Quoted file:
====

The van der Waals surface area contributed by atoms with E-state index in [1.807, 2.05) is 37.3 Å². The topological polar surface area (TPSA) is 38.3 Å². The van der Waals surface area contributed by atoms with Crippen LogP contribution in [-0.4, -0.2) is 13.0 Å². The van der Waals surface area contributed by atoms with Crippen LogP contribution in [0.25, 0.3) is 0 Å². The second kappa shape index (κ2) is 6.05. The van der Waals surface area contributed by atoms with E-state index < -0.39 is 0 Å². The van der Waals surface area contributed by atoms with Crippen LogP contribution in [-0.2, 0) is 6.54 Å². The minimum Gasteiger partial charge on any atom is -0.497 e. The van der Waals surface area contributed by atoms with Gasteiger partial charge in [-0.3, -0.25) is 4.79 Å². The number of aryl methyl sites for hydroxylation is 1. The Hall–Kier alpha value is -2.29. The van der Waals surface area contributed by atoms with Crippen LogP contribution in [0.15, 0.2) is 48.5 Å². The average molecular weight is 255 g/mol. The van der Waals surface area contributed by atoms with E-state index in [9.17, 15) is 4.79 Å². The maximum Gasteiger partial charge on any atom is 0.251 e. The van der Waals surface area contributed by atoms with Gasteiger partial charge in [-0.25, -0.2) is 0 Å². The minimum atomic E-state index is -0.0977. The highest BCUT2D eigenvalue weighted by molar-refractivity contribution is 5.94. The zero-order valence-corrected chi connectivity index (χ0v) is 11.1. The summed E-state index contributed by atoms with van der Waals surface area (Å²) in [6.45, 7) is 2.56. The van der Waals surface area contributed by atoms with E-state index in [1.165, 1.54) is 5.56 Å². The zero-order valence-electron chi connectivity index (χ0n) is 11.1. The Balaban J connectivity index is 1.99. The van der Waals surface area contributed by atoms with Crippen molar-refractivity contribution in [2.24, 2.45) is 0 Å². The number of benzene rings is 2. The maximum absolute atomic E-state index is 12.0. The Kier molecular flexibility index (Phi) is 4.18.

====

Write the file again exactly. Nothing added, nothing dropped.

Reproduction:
The van der Waals surface area contributed by atoms with E-state index in [1.807, 2.05) is 37.3 Å². The topological polar surface area (TPSA) is 38.3 Å². The van der Waals surface area contributed by atoms with Crippen LogP contribution in [-0.4, -0.2) is 13.0 Å². The van der Waals surface area contributed by atoms with Crippen LogP contribution in [0.25, 0.3) is 0 Å². The second kappa shape index (κ2) is 6.05. The van der Waals surface area contributed by atoms with E-state index < -0.39 is 0 Å². The van der Waals surface area contributed by atoms with Crippen LogP contribution in [-0.2, 0) is 6.54 Å². The minimum Gasteiger partial charge on any atom is -0.497 e. The van der Waals surface area contributed by atoms with Gasteiger partial charge in [-0.3, -0.25) is 4.79 Å². The number of aryl methyl sites for hydroxylation is 1. The Hall–Kier alpha value is -2.29. The van der Waals surface area contributed by atoms with Crippen LogP contribution in [0.15, 0.2) is 48.5 Å². The average molecular weight is 255 g/mol. The van der Waals surface area contributed by atoms with E-state index in [9.17, 15) is 4.79 Å². The maximum Gasteiger partial charge on any atom is 0.251 e. The van der Waals surface area contributed by atoms with Gasteiger partial charge in [-0.25, -0.2) is 0 Å². The minimum atomic E-state index is -0.0977. The highest BCUT2D eigenvalue weighted by molar-refractivity contribution is 5.94. The zero-order valence-corrected chi connectivity index (χ0v) is 11.1. The summed E-state index contributed by atoms with van der Waals surface area (Å²) in [6.45, 7) is 2.56. The van der Waals surface area contributed by atoms with E-state index in [1.165, 1.54) is 5.56 Å². The zero-order valence-electron chi connectivity index (χ0n) is 11.1. The Balaban J connectivity index is 1.99. The van der Waals surface area contributed by atoms with Crippen molar-refractivity contribution in [2.24, 2.45) is 0 Å². The number of benzene rings is 2. The maximum absolute atomic E-state index is 12.0. The Kier molecular flexibility index (Phi) is 4.18.